Postgraduate study, whether at Masters or PhD level, is a popular choice, but given that postgrads cost a significant amount of money, how can you be sure if the investment is right for you and your future career?
Well there is no cast iron guarantee but according to the Destinations of Leavers from Higher Education 2015 survey, 92% of the 42,328 Masters leavers in 2013/14 were in work or further study six months after graduation.
Undertaking a postgraduate course can be an opportunity to ‘pivot’ or change your career direction to find a role that gives you satisfaction and which you’re going to enjoy.
What should you consider when embarking on postgraduate study in order to change direction?
This decision requires you to think about some big questions such as What is important to me? What am I interested in? Why would I want to work in this area?
Understanding what motivates you and what your values are is key to working out what type of career will be a good match for you. I coach many people who want to change careers mid-life because they ‘fell into’ something after university and then became stuck. So spending the time answering those questions now is incredibly valuable if you want your career to be fulfilling and give you a sense of purpose.
Dan had worked for a few years as an Administrator for a green think tank after leaving university but felt that he wasn’t developing his career even though the environment he worked in was very stimulating. He knew he wanted to be delivering more practical change within the sustainability agenda. He realised postgraduate study made sense and has just started an MSc in Outdoor Environmental and Sustainability Education, also organising a three month voluntary project manager role in Mexico when he has finished the programme. This will give him practical experience as well as a qualification. By thinking strategically he is positioning himself well for making job applications on his return from Central America.
Ask yourself what you want to be doing in 3-5, or even 10 years time? You can then work backwards in order to plan what you need to do to make the most of your postgraduate study, and which opportunities to say yes to because they fit with your long term goal. It will also help you stay focused and achieve your goal.
Chloe, for example, wanted to do an MA in History of Art with a view to a job as Curator at a gallery or museum. However, when she asked herself that big question she realised that ultimately she wanted to be the person who would conceive and execute the curatorial programme, she wanted to be the Director of somewhere like the Tate Modern. She understood this would not happen for many years but having such an inspiring goal allowed her to see each step of her plan, including her expensive MA, and the initial junior roles would betaking her closer to where she wanted to be in the long term.
Exploit your Niche
A postgraduate course allows you to develop a depth of knowledge in a particular field, so choosing to focus your dissertation or thesis on a topic that your potential employer will be interested in can be incredibly valuable in helping you stand out. Do your research on what employers you want to work for need answering or addressing, consider a work placement so you can understand more easily what topic an employer would find fascinating.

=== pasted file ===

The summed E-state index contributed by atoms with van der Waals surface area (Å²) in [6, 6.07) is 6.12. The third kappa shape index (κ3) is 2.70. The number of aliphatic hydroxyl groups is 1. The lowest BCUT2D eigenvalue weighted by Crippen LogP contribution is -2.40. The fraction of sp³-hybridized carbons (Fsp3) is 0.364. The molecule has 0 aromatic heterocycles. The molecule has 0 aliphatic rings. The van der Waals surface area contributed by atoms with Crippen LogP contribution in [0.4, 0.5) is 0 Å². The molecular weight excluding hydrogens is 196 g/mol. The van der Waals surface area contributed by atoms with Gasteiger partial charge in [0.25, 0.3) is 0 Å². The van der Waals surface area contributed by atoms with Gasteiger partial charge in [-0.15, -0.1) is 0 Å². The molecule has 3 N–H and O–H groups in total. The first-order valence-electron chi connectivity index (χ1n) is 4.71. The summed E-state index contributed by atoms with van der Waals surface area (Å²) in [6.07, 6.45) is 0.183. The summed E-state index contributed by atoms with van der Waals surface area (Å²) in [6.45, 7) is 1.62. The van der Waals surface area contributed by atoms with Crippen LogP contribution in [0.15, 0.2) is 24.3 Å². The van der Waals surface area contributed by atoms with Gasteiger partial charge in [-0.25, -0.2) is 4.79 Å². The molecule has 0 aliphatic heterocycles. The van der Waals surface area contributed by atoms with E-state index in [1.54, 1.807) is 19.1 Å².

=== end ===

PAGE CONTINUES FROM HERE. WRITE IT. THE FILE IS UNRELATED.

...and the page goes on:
Sue Moseley, Senior Careers Consultant with London University agrees, she suggested ‘think of your research and dissertation as a ‘trojan horse’ to get on the inside of the organisations you may want to work for – you can ask them for research participants, offer to present the findings to them and make valuable contacts’.
However, make sure you find your research topic fascinating too. Your research proposal and dissertation require a huge amount of effort and energy so you need to be motivated and interested to do it.
Launch your own business
Postgrads can also be a way to equip yourself for the future if you’re interested in running your own business or social enterprise. Undertaking a postgrad prior to starting your own business may not necessarily be an obvious route but it could be a sound investment. The number of start ups in the UK hit 608,110 in 2015 according to national enterprise campaign StartUp Britain. MScs in Entrepreneurship and Innovation are now available, with some offering a more applied approach to learning to suit a more practical audience. You can gain the necessary knowledge and support before you launch your idea which could provide a shortcut to business success.
A postgraduate degree is not only an opportunity for personal development, where you can plan and take control of your future but it can also be a springboard into a new career. It will give you the chance to make contacts through both your course and your research which will enable you to build networks in your field. You will have access to an alumni network to explore opportunities. Plus if you can also publish your research in an academic journal then this can also add to your credibility with potential employers.
Finally, although many employers don’t require a postgrad as an essential, by choosing to undertake one you are demonstrating a commitment to the topic and extending your knowledge in a specific professional sector which is a big plus when applying for jobs.
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This article first appeared in Guardian Students
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